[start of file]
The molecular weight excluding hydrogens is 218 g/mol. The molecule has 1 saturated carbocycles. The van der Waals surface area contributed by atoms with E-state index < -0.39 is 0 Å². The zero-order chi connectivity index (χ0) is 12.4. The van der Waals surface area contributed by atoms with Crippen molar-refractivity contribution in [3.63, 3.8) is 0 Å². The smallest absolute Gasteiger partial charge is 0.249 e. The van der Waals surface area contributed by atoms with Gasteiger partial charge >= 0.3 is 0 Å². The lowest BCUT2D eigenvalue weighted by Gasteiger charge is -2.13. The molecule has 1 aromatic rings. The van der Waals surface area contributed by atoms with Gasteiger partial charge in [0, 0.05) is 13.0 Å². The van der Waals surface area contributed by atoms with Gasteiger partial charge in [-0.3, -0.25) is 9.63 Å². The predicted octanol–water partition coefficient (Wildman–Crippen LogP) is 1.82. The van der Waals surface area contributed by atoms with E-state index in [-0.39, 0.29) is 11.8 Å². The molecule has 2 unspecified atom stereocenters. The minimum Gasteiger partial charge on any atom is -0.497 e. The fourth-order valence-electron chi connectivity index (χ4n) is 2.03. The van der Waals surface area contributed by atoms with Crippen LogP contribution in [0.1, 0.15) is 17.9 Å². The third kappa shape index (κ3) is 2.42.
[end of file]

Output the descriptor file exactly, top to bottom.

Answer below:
The molecular weight excluding hydrogens is 218 g/mol. The molecule has 1 saturated carbocycles. The van der Waals surface area contributed by atoms with E-state index < -0.39 is 0 Å². The zero-order chi connectivity index (χ0) is 12.4. The van der Waals surface area contributed by atoms with Crippen molar-refractivity contribution in [3.63, 3.8) is 0 Å². The smallest absolute Gasteiger partial charge is 0.249 e. The van der Waals surface area contributed by atoms with Gasteiger partial charge >= 0.3 is 0 Å². The lowest BCUT2D eigenvalue weighted by Gasteiger charge is -2.13. The molecule has 1 aromatic rings. The van der Waals surface area contributed by atoms with Gasteiger partial charge in [0, 0.05) is 13.0 Å². The van der Waals surface area contributed by atoms with Gasteiger partial charge in [-0.3, -0.25) is 9.63 Å². The predicted octanol–water partition coefficient (Wildman–Crippen LogP) is 1.82. The van der Waals surface area contributed by atoms with E-state index in [-0.39, 0.29) is 11.8 Å². The molecule has 2 unspecified atom stereocenters. The minimum Gasteiger partial charge on any atom is -0.497 e. The fourth-order valence-electron chi connectivity index (χ4n) is 2.03. The van der Waals surface area contributed by atoms with Crippen LogP contribution in [0.1, 0.15) is 17.9 Å². The third kappa shape index (κ3) is 2.42.